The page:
Russian submarine Kursk (K-141)


Construction began in 1990 at the Soviet Navy military shipyards in Severodvinsk, near Arkhangelsk, in the northern Russian SFSR.

Her weapons included 18 SS-N-16 "Stallion" anti-submarine missiles. Kursk was part of Russia's Northern Fleet, which had suffered funding cutbacks throughout the 1990s.


In 1993 K-141 was named Kursk after the Battle of Kursk in the 50 years anniversary of this battle.


K-141 was inherited by Russia and launched in 1994, before being commissioned by the Russian Navy on December 30, as part of the Russian Northern Fleet. Kursk was assigned to the [port] of Vidyayevo, Murmansk Oblast. == Capabilities == The Antey design represented the highest achievement of Soviet nuclear submarine technology.


Northern Fleet sailors had gone unpaid in the mid-1990s. == Deployments == During her five years of service, Kursk completed only one mission, a six-month deployment to the Mediterranean Sea during the summer of 1999 to monitor the United States Sixth Fleet responding to the Kosovo crisis.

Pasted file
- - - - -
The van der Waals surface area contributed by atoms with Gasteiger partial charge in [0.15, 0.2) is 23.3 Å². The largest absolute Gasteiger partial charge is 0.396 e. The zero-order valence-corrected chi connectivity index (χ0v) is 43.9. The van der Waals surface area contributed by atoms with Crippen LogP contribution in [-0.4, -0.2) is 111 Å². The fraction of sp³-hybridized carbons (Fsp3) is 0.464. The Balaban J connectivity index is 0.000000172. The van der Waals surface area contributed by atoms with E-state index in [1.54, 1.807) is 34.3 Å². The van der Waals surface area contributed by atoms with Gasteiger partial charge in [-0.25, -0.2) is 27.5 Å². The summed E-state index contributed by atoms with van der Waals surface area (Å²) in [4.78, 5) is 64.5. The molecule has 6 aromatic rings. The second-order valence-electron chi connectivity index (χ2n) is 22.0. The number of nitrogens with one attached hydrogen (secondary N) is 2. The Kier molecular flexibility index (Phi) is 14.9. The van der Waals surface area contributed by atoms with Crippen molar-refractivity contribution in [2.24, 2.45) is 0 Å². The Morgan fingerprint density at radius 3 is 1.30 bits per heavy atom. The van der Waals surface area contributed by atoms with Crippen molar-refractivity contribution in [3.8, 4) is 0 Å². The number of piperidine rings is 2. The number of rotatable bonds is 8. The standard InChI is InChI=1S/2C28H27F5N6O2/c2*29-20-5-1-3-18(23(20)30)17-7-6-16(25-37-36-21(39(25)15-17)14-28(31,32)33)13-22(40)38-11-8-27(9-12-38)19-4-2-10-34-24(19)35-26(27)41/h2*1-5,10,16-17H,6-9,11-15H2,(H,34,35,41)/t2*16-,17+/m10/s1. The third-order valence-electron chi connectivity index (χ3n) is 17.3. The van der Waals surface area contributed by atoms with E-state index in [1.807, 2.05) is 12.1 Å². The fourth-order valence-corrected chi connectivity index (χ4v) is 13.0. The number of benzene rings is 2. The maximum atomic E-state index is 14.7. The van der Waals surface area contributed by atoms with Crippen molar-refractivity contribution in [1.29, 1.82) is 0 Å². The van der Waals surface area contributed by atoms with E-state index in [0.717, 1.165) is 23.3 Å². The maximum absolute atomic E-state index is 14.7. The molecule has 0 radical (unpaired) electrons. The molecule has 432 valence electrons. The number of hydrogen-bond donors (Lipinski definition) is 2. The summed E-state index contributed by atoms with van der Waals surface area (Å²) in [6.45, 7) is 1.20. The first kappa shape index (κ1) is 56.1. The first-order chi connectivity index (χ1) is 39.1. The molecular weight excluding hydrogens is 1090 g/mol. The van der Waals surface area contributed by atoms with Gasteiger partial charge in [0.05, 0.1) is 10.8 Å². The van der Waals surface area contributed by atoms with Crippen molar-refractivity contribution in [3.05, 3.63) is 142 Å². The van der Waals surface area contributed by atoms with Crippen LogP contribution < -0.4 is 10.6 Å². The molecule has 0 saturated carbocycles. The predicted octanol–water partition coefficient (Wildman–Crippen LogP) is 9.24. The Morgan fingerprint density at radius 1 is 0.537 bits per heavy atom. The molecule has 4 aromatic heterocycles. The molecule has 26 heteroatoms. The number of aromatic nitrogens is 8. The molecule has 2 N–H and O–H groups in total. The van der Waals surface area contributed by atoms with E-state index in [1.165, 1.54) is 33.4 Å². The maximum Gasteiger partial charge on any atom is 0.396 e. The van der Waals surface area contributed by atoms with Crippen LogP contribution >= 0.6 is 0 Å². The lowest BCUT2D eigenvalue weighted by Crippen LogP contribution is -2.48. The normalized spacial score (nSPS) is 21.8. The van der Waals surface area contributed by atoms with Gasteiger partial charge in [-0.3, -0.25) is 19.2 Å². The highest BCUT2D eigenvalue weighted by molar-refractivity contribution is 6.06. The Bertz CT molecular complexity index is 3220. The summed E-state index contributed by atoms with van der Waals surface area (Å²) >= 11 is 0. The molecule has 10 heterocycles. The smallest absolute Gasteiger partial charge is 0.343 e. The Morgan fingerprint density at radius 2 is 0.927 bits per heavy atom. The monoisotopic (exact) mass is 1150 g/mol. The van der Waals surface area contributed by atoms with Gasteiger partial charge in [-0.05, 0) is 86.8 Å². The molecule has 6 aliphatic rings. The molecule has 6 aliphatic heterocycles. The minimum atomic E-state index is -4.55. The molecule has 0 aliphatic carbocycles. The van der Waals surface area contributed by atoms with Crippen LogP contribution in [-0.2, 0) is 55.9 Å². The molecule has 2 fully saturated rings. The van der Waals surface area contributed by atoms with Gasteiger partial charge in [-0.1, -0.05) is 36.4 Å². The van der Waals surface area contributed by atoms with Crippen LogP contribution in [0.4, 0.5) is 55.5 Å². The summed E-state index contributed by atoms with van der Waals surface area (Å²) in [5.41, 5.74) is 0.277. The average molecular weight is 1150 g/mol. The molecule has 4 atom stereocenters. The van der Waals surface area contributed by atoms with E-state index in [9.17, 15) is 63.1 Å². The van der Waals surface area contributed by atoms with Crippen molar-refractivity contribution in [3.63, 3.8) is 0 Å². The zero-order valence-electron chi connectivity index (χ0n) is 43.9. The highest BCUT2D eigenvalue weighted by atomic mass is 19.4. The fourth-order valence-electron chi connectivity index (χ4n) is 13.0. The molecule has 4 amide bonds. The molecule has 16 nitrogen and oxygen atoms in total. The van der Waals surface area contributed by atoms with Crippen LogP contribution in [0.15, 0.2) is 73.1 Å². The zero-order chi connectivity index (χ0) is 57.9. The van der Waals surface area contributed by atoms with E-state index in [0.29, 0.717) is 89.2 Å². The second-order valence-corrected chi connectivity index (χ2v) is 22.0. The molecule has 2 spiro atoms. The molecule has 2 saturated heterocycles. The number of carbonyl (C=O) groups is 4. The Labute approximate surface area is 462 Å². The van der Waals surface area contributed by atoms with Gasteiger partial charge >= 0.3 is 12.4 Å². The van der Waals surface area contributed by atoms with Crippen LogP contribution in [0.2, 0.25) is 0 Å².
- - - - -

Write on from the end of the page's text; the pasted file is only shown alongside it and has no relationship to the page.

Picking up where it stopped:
As a result, many of her crew had spent little time at sea and were inexperienced. == Naval exercise and disaster == Kursk joined the "Summer-X" exercise, the first large-scale naval exercise planned by the Russian Navy in more than a decade, on 10 August 2000.

On 12 August 2000, at 11:28 local time (07:28 UTC), there was an explosion while preparing to fire.


They are the second-largest cruise missile submarines ever built, after some ballistic missile submarines were converted to carry cruise missiles in 2007.

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